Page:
Before Batman Begins began, I sat through an advertisement for Sky High. A new Disney film about young superheros going through puberty. The acting was overly melodramatic, the lighting was overexposed, and the props were done by Little Tykes. Christopher Nolan’s Batman makes Tim Burton’s 1989 version – and the others – feel more like Sky High than Nolan’s tormented Dark Knight.

A few years back, Snickers had a tv commercial where a football player takes a hit and thinks he’s Batman. In the English version, the final line is, “Would you like to ride with Batman.” The German version ends, “Are you afraid of me?”

The difference between those 2 sentiments is the difference between all the previous iterations and Nolan’s Batman Begins.

The movie’s most successful aspects were the non-superhero scenes – the dialog and the character development. The manifestation of Gotham is superb – part Chicago, part New York, part comic book dystopia. I found the serious, non-melodramatic villians refreshing. On the flip side, the scene where Wayne gets the Batsuit and the Batmobile felt more stapled on than believable, more a means to quickly go through a checklist than deliberately advance the character.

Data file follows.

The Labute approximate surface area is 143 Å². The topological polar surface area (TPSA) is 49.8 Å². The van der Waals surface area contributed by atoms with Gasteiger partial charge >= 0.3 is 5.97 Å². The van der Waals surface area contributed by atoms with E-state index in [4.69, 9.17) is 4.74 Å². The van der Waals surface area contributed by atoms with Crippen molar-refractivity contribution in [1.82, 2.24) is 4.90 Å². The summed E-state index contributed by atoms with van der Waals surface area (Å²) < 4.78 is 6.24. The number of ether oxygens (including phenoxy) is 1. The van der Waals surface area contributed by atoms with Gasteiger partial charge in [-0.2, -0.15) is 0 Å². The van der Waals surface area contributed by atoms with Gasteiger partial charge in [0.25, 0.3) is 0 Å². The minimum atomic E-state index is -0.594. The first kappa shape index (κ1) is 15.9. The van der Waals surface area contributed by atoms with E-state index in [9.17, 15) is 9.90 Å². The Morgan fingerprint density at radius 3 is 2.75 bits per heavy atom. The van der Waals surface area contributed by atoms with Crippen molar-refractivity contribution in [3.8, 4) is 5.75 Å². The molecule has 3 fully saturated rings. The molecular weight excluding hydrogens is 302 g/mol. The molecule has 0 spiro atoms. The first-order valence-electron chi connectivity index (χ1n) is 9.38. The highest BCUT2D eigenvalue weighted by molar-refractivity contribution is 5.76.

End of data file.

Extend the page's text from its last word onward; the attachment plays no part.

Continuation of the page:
I agree with peterme, the car chases are immediately forgettable. I also agree that Batman Begins is “not nearly as fun” (as Spider-man). The Batdance was fun, Jim Carey as the Riddler was fun, the Adam West’s campy TV series was fun. I didn’t see anything in Nolan’s retelling longing to be fun (any of Nolan’s other films).

After credits roll, I believe we are left with as Dave states, “the best superhero movie ever”.